Tuesday, June 8th, is World Oceans Day. As the disastrous Gulf oil spill continues, it is clear that our country needs a national ocean policy – like a Clean Air or Water Act – to protect our oceans. NRDC has been promoting adoption of such a policy for some time, but the urgency now is greater than ever. The President should move expeditiously to adopt such a policy.
Shortly after World Oceans Day last year, President Obama directed a high-level Interagency Ocean Policy Task Force to develop (with significant public input) recommendations for a national ocean policy that would better protect our oceans. This action was taken because, as two national commissions have found, our oceans are under increasing pressure and are showing signs of serious decline – from oxygen-deprived dead zones to depleted fish populations to contaminated beachwater. Now we must add a massive oil spill to the list. Just before the rig exploded in the Gulf of Mexico, the President’s task force completed its work and submitted its recommendations to the President.
A national ocean policy would ensure that activities occurring off our shores meet the basic requirements of protecting, maintaining, and restoring ocean ecosystems and resources. People may think such a policy already exists (just as many probably thought an adequate response plan for an oil well blowout existed), but it doesn’t. Currently, more than 140 laws and 20 different agencies govern the human activities in our seas. Each agency comes with different goals and often conflicting mandates. There is no overarching vision, policy or plan.
Over the past several weeks, NRDC has advocated several steps the government should take to address the Gulf oil spill disaster and make sure it never happens again – from a moratorium on new offshore oil and gas activities, at least until we figure out what happened in the Gulf and corrective action has been taken, to passing clean energy legislation and transitioning to energy sources that can’t spill or run out.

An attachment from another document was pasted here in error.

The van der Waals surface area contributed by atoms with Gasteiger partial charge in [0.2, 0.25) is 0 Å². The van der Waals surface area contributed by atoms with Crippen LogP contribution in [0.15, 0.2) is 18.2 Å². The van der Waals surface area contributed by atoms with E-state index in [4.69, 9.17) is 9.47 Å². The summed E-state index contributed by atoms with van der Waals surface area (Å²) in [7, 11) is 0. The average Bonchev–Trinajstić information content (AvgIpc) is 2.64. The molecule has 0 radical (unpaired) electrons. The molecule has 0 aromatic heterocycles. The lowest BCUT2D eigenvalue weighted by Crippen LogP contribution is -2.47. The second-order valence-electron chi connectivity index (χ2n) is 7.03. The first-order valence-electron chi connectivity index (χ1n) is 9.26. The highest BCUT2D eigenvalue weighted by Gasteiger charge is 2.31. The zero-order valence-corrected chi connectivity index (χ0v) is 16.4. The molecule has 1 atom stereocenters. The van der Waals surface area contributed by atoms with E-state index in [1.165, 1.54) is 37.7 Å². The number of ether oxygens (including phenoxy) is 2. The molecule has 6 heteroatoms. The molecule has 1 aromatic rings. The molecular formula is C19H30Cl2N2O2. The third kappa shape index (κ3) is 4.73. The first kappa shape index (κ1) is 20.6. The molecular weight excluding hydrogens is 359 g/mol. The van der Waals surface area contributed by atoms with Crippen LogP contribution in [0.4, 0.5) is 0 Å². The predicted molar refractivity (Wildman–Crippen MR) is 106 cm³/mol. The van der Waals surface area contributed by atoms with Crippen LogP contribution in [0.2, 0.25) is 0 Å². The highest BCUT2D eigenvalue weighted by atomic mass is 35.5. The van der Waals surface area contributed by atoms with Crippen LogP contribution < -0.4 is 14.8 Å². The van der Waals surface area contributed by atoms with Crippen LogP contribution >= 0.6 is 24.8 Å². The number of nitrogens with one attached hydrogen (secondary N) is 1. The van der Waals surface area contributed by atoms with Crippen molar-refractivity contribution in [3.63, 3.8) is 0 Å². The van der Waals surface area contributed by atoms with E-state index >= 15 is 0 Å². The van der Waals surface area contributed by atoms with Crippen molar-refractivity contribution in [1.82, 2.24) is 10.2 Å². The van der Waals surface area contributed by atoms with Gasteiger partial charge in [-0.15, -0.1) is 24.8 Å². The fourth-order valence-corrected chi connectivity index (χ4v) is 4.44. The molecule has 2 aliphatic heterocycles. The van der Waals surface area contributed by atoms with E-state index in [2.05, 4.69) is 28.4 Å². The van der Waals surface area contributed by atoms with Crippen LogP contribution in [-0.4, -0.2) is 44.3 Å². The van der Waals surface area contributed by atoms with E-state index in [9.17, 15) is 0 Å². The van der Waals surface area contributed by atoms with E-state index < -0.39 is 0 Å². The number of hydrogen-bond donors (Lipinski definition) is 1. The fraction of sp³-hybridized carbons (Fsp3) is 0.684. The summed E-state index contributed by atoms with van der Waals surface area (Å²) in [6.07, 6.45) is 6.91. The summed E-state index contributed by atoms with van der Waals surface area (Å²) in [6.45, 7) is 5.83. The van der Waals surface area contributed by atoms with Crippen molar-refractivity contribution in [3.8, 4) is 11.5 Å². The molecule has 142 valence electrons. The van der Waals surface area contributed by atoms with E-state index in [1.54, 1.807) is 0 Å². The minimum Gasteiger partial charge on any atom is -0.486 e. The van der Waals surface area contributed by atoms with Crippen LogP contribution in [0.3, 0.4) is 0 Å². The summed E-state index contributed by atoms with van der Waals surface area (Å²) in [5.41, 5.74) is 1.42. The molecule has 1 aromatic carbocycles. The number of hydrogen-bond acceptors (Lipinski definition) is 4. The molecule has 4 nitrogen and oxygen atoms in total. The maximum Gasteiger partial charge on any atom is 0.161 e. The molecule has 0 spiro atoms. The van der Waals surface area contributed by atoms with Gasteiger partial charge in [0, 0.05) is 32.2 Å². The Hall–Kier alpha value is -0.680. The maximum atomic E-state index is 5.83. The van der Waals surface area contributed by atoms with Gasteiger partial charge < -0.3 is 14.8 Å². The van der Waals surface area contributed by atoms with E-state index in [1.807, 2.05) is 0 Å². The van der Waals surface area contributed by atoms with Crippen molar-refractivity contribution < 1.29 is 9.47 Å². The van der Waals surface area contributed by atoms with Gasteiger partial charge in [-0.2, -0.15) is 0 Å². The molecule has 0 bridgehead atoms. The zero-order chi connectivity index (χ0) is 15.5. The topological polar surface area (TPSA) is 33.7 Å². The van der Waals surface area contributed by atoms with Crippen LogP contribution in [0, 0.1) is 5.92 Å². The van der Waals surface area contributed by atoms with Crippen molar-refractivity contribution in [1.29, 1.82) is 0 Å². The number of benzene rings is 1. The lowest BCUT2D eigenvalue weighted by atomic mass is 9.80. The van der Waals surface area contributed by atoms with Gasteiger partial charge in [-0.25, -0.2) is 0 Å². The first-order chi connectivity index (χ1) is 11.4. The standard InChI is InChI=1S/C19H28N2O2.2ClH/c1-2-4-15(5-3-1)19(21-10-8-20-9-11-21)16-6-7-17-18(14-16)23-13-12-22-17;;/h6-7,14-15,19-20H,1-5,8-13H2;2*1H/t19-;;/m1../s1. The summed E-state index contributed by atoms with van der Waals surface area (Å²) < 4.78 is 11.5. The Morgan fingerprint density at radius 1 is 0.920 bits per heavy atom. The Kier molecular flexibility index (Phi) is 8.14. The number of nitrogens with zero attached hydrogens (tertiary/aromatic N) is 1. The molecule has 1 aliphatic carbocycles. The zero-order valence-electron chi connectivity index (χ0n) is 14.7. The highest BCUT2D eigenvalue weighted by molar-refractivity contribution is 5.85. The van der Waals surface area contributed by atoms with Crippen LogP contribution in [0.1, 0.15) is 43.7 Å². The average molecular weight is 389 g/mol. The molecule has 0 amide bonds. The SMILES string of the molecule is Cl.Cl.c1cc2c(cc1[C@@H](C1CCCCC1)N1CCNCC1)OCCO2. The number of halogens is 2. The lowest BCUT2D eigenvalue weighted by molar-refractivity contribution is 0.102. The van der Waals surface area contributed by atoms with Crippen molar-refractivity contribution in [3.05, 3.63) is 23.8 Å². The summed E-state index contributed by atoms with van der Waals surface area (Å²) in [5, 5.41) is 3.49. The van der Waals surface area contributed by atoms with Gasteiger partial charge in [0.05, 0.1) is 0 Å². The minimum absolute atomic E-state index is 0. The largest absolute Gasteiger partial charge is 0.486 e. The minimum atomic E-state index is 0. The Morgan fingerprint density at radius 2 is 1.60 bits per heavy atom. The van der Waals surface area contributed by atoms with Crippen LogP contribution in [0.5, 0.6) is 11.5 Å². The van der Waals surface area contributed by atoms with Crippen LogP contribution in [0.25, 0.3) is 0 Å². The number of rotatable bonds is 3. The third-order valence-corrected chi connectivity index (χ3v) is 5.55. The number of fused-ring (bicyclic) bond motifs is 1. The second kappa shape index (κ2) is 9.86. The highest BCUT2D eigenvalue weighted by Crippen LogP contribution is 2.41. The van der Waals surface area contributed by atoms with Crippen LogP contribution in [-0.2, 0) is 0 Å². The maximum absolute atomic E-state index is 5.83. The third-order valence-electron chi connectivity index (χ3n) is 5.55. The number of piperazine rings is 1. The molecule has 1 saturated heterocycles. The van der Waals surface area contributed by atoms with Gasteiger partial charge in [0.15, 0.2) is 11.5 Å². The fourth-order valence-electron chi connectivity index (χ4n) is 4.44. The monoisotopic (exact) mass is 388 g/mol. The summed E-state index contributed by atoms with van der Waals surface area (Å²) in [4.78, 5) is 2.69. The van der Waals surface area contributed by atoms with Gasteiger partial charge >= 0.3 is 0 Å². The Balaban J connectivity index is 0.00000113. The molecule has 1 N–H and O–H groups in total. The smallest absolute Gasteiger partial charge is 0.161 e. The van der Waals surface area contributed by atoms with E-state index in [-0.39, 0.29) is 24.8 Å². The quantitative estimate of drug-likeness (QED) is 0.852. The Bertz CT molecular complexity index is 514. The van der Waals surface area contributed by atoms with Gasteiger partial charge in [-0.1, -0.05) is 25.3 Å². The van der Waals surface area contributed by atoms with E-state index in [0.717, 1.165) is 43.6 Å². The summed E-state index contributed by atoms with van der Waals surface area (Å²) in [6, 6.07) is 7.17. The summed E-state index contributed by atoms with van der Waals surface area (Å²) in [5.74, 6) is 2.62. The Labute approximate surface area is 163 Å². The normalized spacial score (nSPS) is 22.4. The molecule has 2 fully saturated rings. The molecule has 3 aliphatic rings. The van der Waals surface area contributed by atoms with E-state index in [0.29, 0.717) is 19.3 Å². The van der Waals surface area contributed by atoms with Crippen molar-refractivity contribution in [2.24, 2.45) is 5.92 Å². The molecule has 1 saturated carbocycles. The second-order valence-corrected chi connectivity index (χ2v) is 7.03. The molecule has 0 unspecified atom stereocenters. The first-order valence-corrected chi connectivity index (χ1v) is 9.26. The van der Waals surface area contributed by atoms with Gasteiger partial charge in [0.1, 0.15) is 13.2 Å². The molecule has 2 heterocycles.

Now, as the oil continues to spill into the Gulf, I also can’t help but think of two ways we’d be better off if we had a national ocean policy in place.
1 – It would make sure agencies governing our seas are working together.
As this spill has shown, there’s not always communication among federal agencies. In a situation like this, a national ocean policy would provide an overarching goal to protect our oceans and unite these agencies around it. The President’s task force has recommended the creation of an interagency National Ocean Council to ensure that our government’s actions offshore are coordinated and working together for ocean protection – not at cross-purposes.
For instance, we’ve seen that the National Oceanic and Atmospheric Administration is working to protect Gulf fisheries from deepwater plumes containing dispersed oil; at the same time, the Environmental Protection Agency has pre-approved the use of dispersants that can contribute to these deep water plumes. A national ocean policy would make sure the agencies are coordinating their efforts and discussing how to address critical ocean issues before they’re at a crisis point.
And, we’ve heard outrage that MMS was simultaneously advocating for expanded offshore oil drilling and tasked with making sure it was done safely. A national ocean policy would strengthen the mandate of agencies to care for ocean resources and require agencies’ coordinated action to that end.
In fact, whether it’s acidification, warmer temperatures or oil drilling – a national ocean policy would help us better protect our oceans and marine life and make them more resilient.
2 – It would protect sensitive places from the start.
Right now, we’re left with hoping that the powerful Loop Current doesn’t bring the oil’s devastation into the coral reefs of the Florida Keys – the third largest coral reef in the world – and then up the East Coast. A national ocean policy might have helped us avoid a disaster like this from the start, so we’re not left playing damage control.
The policy includes a comprehensive planning process that would help us identify important ecological areas, and allow the government to protect them, as well as to identify areas that would be suitable for safe and sustainable ocean use. A comprehensive planning process would provide for input from all levels of government, business interests, fisheries managers, conservation groups and the public and for consideration of the cumulative impact of activities on the health and functioning of marine ecosystems.
This World Ocean Day, we find ourselves in the midst of the worst ocean oil disaster in our nation’s history, with our addiction to oil jeopardizing the vibrant and economically important marine life of America’s seas. We are being reminded daily of the often-forgotten value of these resources, and our responsibility to protect them. And we can see that a national ocean policy is needed, now more than ever. The President should act promptly to adopt such a policy.
This post originally appeared on NRDC's Switchboard blog.